Please pray for the Diocese of Chalan Kanoa and Bishop Tomas.

Wendy said...


Thank you for pointing out concerns about the deletion in the human trafficking act. As you pointed out the laws are not online. I am sure that you read the section of the human trafficking law that your refer to before you posted here, so please post the part that is being deleted so we can all see it. Then I will absolutely be more than happy to correct any inaccuracies.

I respectfully disagree with you on your opinion of whether or not Ms. Cheng 's "release" was appropriate. I stand by my opinions that are not based on "rank speculation."

As an attorney, you may want to be the one to lobby to get the laws on line. I support that also, but I am actually more concerned with the perpetuation of a broken and dysfunctional system and a corrupt administration that is trying to maintain it to the detriment of the foreign contract workers.

Enjoy your celebration today. Bishop Camacho has indeed worked to end human trafficking!

Anonymous said...

Wendy, I believe you were correct in your initial take. If just the Immigration Status section was to be deleted it would have been phrased to say §1508 (Immigration Status) is deleted from ...

Wendy said...

Anonymous 11:23

I think the Humanitarian is correct. He is an attorney.

I went through this when I posted that the Open Government Act initiative passed and people told me it didn't so I changed the post. In the end, I had counted correctly and it did pass.

I am going to go by what this attorney says unless it is corrected again!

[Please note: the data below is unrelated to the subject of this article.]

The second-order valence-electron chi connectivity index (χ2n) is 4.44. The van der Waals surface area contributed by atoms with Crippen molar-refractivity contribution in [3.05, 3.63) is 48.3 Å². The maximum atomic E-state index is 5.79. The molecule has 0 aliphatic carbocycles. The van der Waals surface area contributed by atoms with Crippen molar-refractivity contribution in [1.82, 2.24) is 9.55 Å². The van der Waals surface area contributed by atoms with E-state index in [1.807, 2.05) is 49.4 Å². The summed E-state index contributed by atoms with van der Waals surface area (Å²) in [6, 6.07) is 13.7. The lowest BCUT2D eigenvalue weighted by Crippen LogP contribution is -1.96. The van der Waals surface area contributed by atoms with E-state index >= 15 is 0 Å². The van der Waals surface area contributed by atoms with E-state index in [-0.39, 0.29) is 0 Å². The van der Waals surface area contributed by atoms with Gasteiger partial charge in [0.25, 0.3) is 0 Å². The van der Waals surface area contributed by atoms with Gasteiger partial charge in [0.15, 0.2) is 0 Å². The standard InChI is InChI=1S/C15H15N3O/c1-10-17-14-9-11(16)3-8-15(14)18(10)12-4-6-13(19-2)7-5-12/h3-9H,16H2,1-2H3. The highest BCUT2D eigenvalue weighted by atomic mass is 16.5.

Saipan Writer said...

All the comments on this story are so focused on the CNMI, they miss the real significance of this.

I believe that there is an organized crime syndicate operating throughout the Pacific; and I think the CNMI has been used for this purpose, for prostitution, money laundering, trafficking of humans and drugs. And all of that has been tied, in some important way, to our control of immigration.

Now that we have lost local control of immigration, it appears that the only other US territory with its own control of immigration is the logical place to move the operation. (Not to say that American Samoa wasn't already being used, but perhaps not to the extent that the CNMI was.)

The crime syndicate has played on our emotions, our feelings of pride and desire for "self-government." And we have seen an increase in drug use, even in our own community (and yes it has fluctuated, but is definitely on the upswing during the "better times"). We have seen human trafficking-unremitting and most frequently tied to sleazy night clubs. We have seen arrests for attempts to illegally enter Guam (and not just the most recent). We've seen the Tinian casino continue to operate, but where are the funds coming from because it really doesn't have much business.

I believe its' all about crime, and that is not a good basis for any economy or community.

P.S. I'll look at the proposals again, but my initial (albeit cursory) review after you first published about this was that you were right, that the proposal is for the human trafficking provisions to be repealed as part of the larger bill. Will check again, though.

Anonymous said...

As long as we have Human Trafficking we need to stay the course until each and every violator is prosecuted and punished. Whether it is in Los Angeles, San Francisco, New York, Saipan, or Samoa-- the same problem requires the same vigilance. If those in American Samoa are part of the problem, then prosecution will be part of the solution.

And I am sure we have Samoan priests and Bishops also advocating for the rights of workers.

Anonymous said...

WD, you are far too polite to the Humanitarian (not) who is Greg Baka. Does he read what he posts? He is self-righteous and totally blinded by his loyalty to the governor. He has a lot of nerve to tell you to take a look at yourself! Keep telling the truth and don't let Baka try to shut you up! That is what he is attempting to do. Read all the comments he has written over the last few days and you'll see that it is him that is way out of line defending Fitial's guilty act and attacking all those who are on the side of the law. It's actually scary.